Throughout the war, Turkey has been the only country in Europe to welcome Russian business with open arms. Tourism is a huge sector in the country, and Russia provides the biggest proportion of tourists, with 4.6 million visiting in 2021, a year-on-year increase of 120.5%. Ankara has not imposed sanctions on Russia and neither did it cancel flights between the two nations. Indeed, it has continued to cooperate very closely with Moscow on many issues.
In the light of sanctions and a decimation of trade with Europe, Turkey presents itself as a “semblance of an anti-Western alliance that could compensate for Moscow’s total rupture with the West.” In this way, Turkey can edge its way closer to countries such as China, India, Saudi Arabia, and Egypt, and the economic benefits that this can bring about.
Erdoğan has always claimed he wanted to be the mediator between the two warring nations and, in this position, has sought to play them both advantageously. Most famously, Turkey’s head was the broker for the grain deal (and its extension) that finally allowed the backlog of mountains of Ukrainian grain to be exported out of the Black Sea without fear of being sunk by the Russian navy. This was all for the good of the world, especially poorer nations requiring the grain.
And it was Erdoğan’s stock that rose.
It seems clear that Erdoğan’s position as mediator between Russia and Turkey has been more about positioning Turkey at the forefront of geopolitical machinations to its advantage than it has about solving a moral dispute.
Smoke and mirrors
Ankara knows that nothing gets pro-Ukraine advocates as excited as providing vital offensive weaponry to the beleaguered nation. The most famous example of this has been the HIMARS—high-mobility artillery rocket systems that can fire a range of weapons. At the moment, Ukraine has 20 of these “game changers,” but the rockets provided have a range of only 84 km. Good, but not the best. These have been pivotal in playing merry havoc with Russian logistics, command and control centers, ammo dumps, and depots. But a greater range missile could easily be provided, such as the US ATACMS.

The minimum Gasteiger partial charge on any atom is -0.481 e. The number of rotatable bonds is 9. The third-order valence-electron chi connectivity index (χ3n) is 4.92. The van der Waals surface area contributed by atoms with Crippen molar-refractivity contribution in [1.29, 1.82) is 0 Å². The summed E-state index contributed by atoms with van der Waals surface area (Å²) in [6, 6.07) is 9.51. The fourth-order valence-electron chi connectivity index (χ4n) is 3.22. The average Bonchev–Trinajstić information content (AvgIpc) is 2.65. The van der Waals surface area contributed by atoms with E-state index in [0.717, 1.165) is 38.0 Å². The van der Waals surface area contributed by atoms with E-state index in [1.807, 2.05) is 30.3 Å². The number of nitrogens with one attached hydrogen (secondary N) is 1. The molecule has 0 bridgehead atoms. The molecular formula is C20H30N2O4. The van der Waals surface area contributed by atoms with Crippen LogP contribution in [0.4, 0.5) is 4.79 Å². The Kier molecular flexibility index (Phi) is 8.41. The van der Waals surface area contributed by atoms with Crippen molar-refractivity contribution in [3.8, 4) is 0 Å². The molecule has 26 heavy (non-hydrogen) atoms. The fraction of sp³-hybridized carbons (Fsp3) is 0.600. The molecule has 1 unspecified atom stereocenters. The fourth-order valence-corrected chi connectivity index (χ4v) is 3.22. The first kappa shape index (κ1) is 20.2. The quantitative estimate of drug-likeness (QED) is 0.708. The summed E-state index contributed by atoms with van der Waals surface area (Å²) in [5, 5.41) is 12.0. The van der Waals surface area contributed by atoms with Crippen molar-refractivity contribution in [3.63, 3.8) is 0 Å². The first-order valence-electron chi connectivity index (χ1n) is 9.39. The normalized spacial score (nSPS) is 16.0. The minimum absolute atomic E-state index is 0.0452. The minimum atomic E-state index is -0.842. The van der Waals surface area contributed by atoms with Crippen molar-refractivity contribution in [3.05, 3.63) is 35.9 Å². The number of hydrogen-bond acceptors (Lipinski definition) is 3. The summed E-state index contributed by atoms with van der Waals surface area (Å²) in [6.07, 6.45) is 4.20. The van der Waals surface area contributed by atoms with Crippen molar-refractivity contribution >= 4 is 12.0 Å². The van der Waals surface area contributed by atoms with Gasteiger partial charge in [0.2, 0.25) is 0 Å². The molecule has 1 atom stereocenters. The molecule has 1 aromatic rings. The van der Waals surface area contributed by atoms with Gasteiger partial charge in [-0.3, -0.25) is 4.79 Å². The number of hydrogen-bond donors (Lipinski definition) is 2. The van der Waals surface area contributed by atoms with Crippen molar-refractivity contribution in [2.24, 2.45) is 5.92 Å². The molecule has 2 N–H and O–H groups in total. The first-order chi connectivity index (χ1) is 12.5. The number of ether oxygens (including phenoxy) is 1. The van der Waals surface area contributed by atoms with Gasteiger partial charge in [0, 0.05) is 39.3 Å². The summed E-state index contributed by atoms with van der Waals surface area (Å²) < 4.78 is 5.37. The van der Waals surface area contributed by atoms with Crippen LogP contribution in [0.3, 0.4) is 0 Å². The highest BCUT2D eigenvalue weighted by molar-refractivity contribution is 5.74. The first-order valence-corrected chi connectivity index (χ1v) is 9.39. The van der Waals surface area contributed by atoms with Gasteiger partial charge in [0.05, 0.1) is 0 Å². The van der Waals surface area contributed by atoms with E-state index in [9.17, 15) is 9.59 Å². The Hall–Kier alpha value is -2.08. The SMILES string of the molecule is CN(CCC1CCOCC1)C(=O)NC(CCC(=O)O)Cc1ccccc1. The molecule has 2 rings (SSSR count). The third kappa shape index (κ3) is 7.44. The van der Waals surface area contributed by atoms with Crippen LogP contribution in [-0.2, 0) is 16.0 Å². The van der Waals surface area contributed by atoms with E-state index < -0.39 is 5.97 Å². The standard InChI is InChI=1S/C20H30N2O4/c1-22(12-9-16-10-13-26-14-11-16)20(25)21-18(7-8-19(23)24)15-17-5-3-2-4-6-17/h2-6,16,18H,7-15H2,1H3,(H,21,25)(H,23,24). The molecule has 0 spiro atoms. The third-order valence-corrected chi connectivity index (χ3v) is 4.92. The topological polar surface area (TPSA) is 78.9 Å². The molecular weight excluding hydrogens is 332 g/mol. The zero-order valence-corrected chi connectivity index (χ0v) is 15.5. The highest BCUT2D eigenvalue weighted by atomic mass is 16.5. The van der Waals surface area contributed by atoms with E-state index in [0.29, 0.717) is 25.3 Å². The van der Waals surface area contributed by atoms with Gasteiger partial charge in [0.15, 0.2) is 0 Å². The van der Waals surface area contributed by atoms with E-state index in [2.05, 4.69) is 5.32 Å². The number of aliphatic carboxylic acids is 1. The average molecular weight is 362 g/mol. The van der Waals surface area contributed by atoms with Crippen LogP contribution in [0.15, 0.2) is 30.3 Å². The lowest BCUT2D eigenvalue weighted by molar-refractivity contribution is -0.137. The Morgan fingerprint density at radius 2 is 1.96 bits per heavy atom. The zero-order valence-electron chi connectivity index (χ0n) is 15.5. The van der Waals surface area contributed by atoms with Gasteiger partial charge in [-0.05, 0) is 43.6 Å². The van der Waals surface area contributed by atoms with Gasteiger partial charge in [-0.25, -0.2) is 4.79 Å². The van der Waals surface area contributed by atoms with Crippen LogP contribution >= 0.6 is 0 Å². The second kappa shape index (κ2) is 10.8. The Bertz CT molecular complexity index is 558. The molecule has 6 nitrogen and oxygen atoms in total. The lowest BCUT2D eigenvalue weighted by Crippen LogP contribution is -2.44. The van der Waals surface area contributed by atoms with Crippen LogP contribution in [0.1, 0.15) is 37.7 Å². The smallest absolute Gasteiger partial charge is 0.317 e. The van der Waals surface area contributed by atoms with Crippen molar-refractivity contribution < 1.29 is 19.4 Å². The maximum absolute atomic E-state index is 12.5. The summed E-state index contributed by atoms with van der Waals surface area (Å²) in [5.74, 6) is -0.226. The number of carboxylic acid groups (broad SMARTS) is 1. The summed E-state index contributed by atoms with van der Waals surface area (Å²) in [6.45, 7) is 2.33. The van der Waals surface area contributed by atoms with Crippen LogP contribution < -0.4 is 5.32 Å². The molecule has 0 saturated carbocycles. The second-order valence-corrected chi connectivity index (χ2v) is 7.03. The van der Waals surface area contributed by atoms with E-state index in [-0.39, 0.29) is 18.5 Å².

Ukraine, and many of her supporters, have been screaming for the West to provide longer-range missiles. These, in essence, really could change the game.
Part of the reason these have not been provided, so countries like the US claim, is that they could be escalatory, that Ukraine could use them to hit targets within Russia (which they could do anyway with any of their munitions), or that the technology could be exploited by Russia if they were captured.
Enter stage right Erdoğan and some superbly timed opportunism.
Within the last week, Turkey have announced a new selection of armaments that they will provide for Ukraine. In and amongst this announcement was something that caught a few experts’ eyes. The TRLG-230 MLRS is a multiple-launch rocket system with a range of 150km.
Suddenly, the Turkish are the golden boys. Quite how many of these systems and rockets will be or have been provided (when any country announces weapon donations, it usually means they are already in Ukraine) is perhaps unknown. Yet one can bet it is not enough to invoke a lasting Russian ire, but certainly enough to please the West and Ukraine.
These rockets provide the smoke to Turkish mirrors as Erdoğan embarks on talking out of the other side of his mouth again.
But what about the Kurds?
The Kurds are an ethnic Iranian group whose home territory of Kurdistan reaches from southeastern Turkey to northern Iraq, and northern Syria to northwestern Iran. The history of the ongoing conflict between the Kurds and the Turks is complex. The Kurds were an oppressed people in Turkey, with the government outlawing the use of the word “Kurds,” “Kurdistan,” and “Kurdish” in the 1930s and 40s, instead calling the people “Mountain Turks.”
With Kurdish language, dress, folklore, and names being banned in Kurdish-inhabited areas in the 1970s, a group of students created the PKK, the Kurdistan Workers’ Party, in 1978 with the intention of creating linguistic, cultural, and political rights for Turkey’s Kurdish minority. In 1984, the group announced an uprising. This started a conflict in which 40,000 mainly Kurdish civilians have died, though both sides have been accused of whole rafts of human rights abuses. This is one of those geopolitical situations where both sides have dangerously spiraled into an intractable tangle.